The FAA spokeswoman also said an indication of the safety of the skies is the fact there hasn't been a major air disaster in the country since a regional carrier crashed near Buffalo two years ago tomorrow.
We do know that there were more serious air traffic controller errors at Minneapolis St. Paul International Airport than the year before. One more.
Chandra Levy's killer was given a 60-year prison term today.
She was a Capitol Hill intern and her killing was a media sensation until it wasn't anymore.
Who killed her?
a) Rep. Gary Condit
b) Ingmar Guandique
If you guessed "b," you probably didn't pay much attention to the news coverage, which determined that Condit -- no saint, here -- probably did it. Except he didn't.
It took the Washington Post to do the job should've done, and reported the story the way the media should've reported it. As it turned out, the cops were being pushed by the media; the tail was wagging the dog.
Posted at 12:55 PM on February 11, 2011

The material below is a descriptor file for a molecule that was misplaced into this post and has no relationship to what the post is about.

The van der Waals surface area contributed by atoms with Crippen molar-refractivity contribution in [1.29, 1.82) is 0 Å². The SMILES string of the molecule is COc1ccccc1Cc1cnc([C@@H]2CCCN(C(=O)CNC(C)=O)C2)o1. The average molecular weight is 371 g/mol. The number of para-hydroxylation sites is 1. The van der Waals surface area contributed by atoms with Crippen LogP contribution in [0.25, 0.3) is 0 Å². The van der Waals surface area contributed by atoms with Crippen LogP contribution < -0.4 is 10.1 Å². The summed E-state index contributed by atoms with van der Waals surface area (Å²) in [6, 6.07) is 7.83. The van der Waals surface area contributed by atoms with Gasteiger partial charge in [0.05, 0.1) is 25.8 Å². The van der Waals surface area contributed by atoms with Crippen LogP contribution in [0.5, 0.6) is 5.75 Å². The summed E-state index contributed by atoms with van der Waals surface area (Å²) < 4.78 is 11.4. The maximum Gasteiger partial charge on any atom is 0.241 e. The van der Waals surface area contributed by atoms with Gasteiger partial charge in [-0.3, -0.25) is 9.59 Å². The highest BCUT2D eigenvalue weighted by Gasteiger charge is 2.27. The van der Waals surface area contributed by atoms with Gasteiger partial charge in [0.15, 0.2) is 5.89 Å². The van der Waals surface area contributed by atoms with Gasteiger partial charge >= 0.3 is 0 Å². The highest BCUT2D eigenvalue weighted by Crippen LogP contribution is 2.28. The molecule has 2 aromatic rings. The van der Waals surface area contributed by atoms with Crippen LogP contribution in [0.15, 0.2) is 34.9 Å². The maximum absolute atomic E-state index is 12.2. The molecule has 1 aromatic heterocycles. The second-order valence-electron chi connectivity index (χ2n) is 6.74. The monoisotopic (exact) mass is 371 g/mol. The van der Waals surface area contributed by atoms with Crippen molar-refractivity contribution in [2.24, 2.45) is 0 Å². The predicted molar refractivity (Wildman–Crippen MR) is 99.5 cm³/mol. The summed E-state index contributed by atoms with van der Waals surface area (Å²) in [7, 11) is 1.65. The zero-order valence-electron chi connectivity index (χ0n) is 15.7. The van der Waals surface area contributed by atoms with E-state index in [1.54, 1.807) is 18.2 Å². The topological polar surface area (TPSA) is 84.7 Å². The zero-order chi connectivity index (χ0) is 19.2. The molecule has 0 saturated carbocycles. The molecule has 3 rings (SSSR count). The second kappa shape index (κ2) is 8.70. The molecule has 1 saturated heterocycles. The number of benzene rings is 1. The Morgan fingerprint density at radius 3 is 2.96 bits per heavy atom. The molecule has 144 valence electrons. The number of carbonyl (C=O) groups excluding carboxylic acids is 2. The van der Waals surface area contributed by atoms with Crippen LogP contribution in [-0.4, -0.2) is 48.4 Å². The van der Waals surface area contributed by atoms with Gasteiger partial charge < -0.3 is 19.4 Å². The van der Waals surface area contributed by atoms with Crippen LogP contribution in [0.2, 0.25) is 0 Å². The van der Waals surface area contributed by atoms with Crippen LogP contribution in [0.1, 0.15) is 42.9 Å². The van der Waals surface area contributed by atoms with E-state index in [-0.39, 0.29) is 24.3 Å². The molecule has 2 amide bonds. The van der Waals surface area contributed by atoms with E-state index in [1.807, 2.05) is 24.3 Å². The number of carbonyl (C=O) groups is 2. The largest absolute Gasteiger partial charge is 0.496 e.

by Bob Collins
Now that Hosni Mubarak has stepped down as president of Egypt, we turn to what happens now?
"Ask Facebook," a protest leader told CNN this morning, firmly indicating the role that social networking has had in organizing the protests.
And that's where it gets dicey -- who on Facebook or Twitter organized the protests?
That's led to more focus on the Muslim Brotherhood. City Pages has transcribed an exchange with Minneapolis congressman Keith Ellison, who was asked on MSNBC about the role of Muslim Brotherhood now?
ELLISON: What is so exciting about this [Egyptian] movement is that it is a stunning rebuke to al-Qaedaism, a stunning rebuke to anyone who would impose their will on the people through the use of bombs, or force, or anything like that. Not only that, but the people who are in Tahrir Square, some of them are religious, some of them are not, but this is a demand for dignity, for democracy and jobs, and it's exciting. It's both sexes. It's different kinds of people, Christian, Muslim, people of all different kinds of backgrounds. This is about the people. It has nothing to do with what some sectarian group's agenda is. This is a scarecrow, this talk about the Muslim Brotherhood. But the most important thing is this a group of people who are rejecting al-Qaedaism, rejecting religious extremism and saying they want what we already have, which is democracy, and we have to stand on the side of that, Lawrence. I urge the leaders in the United States, with every fiber in my being, to stand unequivocally with the people of Egypt.